Another important difference is how you can – or can’t – deduct your contributions from your taxes. Traditional IRA deductions depend on your income level and tax status (single, married, etc.). You’ll be able to deduct either the full amount of your contribution, a reduced amount, or none of your contribution depending on your situation.
Your Roth IRA contributions, on the other hand, are never tax-deductible. Remember, your Roth contributions are always made post-tax so that your withdrawals later are tax-free – even your investment gains!
Can I have both a Roth IRA and traditional IRA?
Yes! But like we mentioned, you can’t exceed the total contribution limits outlined above — no matter what blend of IRA types you might have.
Keep in mind that you may need both a traditional and a Roth IRA if you’re rolling over an old 401(k). For instance, maybe some of the assets in your existing retirement account are pre-tax, while others are post-tax. In that case, you’ll need both a traditional rollover IRA and a Roth IRA so that all of the funds keep their same tax status: traditional (pre-tax) to traditional; Roth (post-tax) to Roth.
Withdrawal Rules for Traditional and Roth IRAs
Both traditional and Roth IRAs are designed to help you save for retirement — so they’re subject to special rules about when and how you can make withdrawals.
Generally speaking, you can’t take distributions from an IRA before reaching age 59 ½ without paying an early withdrawal penalty of 10%, in addition to any taxes you owe if it’s a Traditional IRA. There can be special exceptions, such as in cases of medical or financial hardship – the specifics will depend on your plan.
There are, however, some important nuances for Roth and Traditional IRAs.
Because you’ve already paid taxes on the money you contribute to a Roth, you can take out Roth contributions at any time without paying taxes or an early distribution penalty. However, any earnings you withdraw from a Roth before age 59 ½ will come with that 10% penalty.
Furthermore, Roth IRAs aren’t subject to required minimum distributions, or RMDs. Required minimum distributions force those who hold traditional IRAs to begin making withdrawals once they reach a certain age — usually 72. Roth IRAs aren’t subject to RMDs until after the death of the account holder, which makes them ideal for passing on assets to heirs.
Keep in mind that no matter whether you choose a Roth v. traditional IRA — or both — you’ll still have to pay taxes on the money. It’s just a question of when.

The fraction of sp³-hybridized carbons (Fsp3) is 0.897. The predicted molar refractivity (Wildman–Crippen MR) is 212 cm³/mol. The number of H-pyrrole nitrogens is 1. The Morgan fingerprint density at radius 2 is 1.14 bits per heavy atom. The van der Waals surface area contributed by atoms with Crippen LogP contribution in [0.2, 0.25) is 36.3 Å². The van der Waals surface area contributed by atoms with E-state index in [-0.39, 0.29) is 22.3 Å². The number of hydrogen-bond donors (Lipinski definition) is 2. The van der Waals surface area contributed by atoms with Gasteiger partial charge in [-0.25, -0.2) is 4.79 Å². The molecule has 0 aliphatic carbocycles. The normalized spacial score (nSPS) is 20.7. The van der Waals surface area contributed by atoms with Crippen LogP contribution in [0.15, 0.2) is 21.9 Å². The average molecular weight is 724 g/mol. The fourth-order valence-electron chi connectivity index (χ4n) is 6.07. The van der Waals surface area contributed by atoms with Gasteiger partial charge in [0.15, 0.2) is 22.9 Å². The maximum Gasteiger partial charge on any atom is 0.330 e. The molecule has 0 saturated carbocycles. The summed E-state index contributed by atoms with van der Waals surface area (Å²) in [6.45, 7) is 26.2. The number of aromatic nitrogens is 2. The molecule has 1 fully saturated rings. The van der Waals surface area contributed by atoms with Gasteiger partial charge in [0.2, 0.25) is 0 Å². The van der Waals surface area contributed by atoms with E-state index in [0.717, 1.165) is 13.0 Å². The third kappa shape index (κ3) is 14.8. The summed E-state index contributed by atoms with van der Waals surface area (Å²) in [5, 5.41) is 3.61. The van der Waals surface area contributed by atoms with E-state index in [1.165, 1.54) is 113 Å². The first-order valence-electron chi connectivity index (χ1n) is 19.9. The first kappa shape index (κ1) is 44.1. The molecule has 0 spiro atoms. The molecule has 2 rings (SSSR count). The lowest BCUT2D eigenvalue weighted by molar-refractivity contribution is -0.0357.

Are there any special Roth IRA tax benefits?
Roth IRAs carry the benefit of allowing your funds to grow tax-free, and also allow you to make tax-free withdrawals once you reach age 59 ½. But in order to make contributions to a Roth, you’ll have to pay income taxes on the money today, instead of getting a nice tax deduction on your traditional IRA contributions.
When deciding whether a Roth v. traditional IRA is right for you, think about your tax bracket. Retirement funds are taxed as regular income, so ideally you want to pay your taxes when your income bracket is at its lowest. As a general rule of thumb:
- If you’re making more money now than you think you will when you withdraw, it might make sense to fund a traditional account – you’ll pay taxes later at a lower tax rate
- If you’re making less money now than you think you’ll make when you withdraw, a Roth may help you save taxes in the long run because you’ll pay taxes now at a lower tax rate
Of course, the decision depends on your individual financial situation. If you aren’t sure, consider asking a financial or tax advisor for help.
Is a Roth IRA better for taxes than a Traditional IRA?
Both a Roth IRA and Traditional IRA help prepare you for retirement while minimizing taxes. Because Roth IRAs grow tax-free, you might assume that a Roth IRA is always the best option. However, contributing to a Traditional IRA lets you deduct your contribution from your taxes. So, the “best” option for taxes depends entirely on your personal situation.
Picking between a Roth IRA and Traditional IRA
Whether you choose a traditional IRA or a Roth IRA, there are several factors to consider when opening an account:
- Do you want an automated IRA (where investment decisions are made for you), or a self-directed IRA (where you can allocate assets yourself and choose which stocks, bonds, and ETFs to purchase)? Automated IRAs provide ease of use, whereas self-directed accounts offer more control; it’s up to your personal preferences.
- How easy is the account to access and use? Each provider has a different set of tools to allow you to control and manage your account, and some are more user friendly than others.
- What are the fees involved? You may have to pay annual maintenance fees, trade fees and commissions, or maintain a minimum balance in the account.
You have plenty of options, so make sure you do your homework to find the provider that works best for you and your savings goals.